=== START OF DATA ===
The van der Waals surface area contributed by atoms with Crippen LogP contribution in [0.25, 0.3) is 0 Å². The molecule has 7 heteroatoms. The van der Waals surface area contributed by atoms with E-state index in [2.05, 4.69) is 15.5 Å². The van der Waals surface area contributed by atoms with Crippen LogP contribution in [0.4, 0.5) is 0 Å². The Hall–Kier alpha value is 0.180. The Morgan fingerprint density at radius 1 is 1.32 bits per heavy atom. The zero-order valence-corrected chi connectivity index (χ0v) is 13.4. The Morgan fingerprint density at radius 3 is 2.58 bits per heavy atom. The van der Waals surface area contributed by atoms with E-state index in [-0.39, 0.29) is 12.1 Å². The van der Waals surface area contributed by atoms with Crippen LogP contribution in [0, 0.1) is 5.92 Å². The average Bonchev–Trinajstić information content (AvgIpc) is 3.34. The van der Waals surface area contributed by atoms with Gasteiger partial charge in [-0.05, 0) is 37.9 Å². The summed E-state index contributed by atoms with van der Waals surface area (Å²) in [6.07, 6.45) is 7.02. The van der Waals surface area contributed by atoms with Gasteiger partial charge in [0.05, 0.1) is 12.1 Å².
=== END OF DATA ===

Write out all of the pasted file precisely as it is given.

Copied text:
The van der Waals surface area contributed by atoms with Crippen LogP contribution in [0.25, 0.3) is 0 Å². The molecule has 7 heteroatoms. The van der Waals surface area contributed by atoms with E-state index in [2.05, 4.69) is 15.5 Å². The van der Waals surface area contributed by atoms with Crippen LogP contribution in [0.4, 0.5) is 0 Å². The Hall–Kier alpha value is 0.180. The Morgan fingerprint density at radius 1 is 1.32 bits per heavy atom. The zero-order valence-corrected chi connectivity index (χ0v) is 13.4. The Morgan fingerprint density at radius 3 is 2.58 bits per heavy atom. The van der Waals surface area contributed by atoms with E-state index in [-0.39, 0.29) is 12.1 Å². The van der Waals surface area contributed by atoms with Crippen LogP contribution in [0, 0.1) is 5.92 Å². The average Bonchev–Trinajstić information content (AvgIpc) is 3.34. The van der Waals surface area contributed by atoms with Gasteiger partial charge in [-0.05, 0) is 37.9 Å². The summed E-state index contributed by atoms with van der Waals surface area (Å²) in [6.07, 6.45) is 7.02. The van der Waals surface area contributed by atoms with Gasteiger partial charge in [0.05, 0.1) is 12.1 Å².